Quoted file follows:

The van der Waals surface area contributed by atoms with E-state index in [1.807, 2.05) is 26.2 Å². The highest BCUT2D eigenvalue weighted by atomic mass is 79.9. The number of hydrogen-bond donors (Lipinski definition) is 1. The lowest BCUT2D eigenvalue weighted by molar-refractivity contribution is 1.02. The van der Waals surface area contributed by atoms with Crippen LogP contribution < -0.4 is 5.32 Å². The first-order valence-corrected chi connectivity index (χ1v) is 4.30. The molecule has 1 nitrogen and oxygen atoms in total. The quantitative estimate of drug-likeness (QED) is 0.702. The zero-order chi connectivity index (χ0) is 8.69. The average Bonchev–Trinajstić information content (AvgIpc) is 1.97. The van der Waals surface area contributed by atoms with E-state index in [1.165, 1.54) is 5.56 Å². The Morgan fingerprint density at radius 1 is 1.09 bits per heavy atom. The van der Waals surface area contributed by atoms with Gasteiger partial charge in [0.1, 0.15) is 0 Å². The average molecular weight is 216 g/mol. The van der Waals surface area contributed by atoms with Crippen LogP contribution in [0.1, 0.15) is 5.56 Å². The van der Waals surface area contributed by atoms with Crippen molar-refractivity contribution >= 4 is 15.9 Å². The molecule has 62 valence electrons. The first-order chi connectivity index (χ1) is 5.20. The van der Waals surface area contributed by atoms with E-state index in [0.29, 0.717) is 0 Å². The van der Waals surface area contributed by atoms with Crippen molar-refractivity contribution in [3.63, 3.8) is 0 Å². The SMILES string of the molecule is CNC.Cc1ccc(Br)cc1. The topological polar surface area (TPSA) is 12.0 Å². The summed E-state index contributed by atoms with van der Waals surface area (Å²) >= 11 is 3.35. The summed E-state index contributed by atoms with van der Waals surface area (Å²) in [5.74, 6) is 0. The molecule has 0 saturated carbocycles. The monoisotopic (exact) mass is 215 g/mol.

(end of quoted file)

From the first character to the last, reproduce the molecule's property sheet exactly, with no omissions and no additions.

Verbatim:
The van der Waals surface area contributed by atoms with E-state index in [1.807, 2.05) is 26.2 Å². The highest BCUT2D eigenvalue weighted by atomic mass is 79.9. The number of hydrogen-bond donors (Lipinski definition) is 1. The lowest BCUT2D eigenvalue weighted by molar-refractivity contribution is 1.02. The van der Waals surface area contributed by atoms with Crippen LogP contribution < -0.4 is 5.32 Å². The first-order valence-corrected chi connectivity index (χ1v) is 4.30. The molecule has 1 nitrogen and oxygen atoms in total. The quantitative estimate of drug-likeness (QED) is 0.702. The zero-order chi connectivity index (χ0) is 8.69. The average Bonchev–Trinajstić information content (AvgIpc) is 1.97. The van der Waals surface area contributed by atoms with E-state index in [1.165, 1.54) is 5.56 Å². The Morgan fingerprint density at radius 1 is 1.09 bits per heavy atom. The van der Waals surface area contributed by atoms with Gasteiger partial charge in [0.1, 0.15) is 0 Å². The average molecular weight is 216 g/mol. The van der Waals surface area contributed by atoms with Crippen LogP contribution in [0.1, 0.15) is 5.56 Å². The van der Waals surface area contributed by atoms with Crippen molar-refractivity contribution >= 4 is 15.9 Å². The molecule has 62 valence electrons. The first-order chi connectivity index (χ1) is 5.20. The van der Waals surface area contributed by atoms with E-state index in [0.29, 0.717) is 0 Å². The van der Waals surface area contributed by atoms with Crippen molar-refractivity contribution in [3.63, 3.8) is 0 Å². The SMILES string of the molecule is CNC.Cc1ccc(Br)cc1. The topological polar surface area (TPSA) is 12.0 Å². The summed E-state index contributed by atoms with van der Waals surface area (Å²) >= 11 is 3.35. The summed E-state index contributed by atoms with van der Waals surface area (Å²) in [5.74, 6) is 0. The molecule has 0 saturated carbocycles. The monoisotopic (exact) mass is 215 g/mol.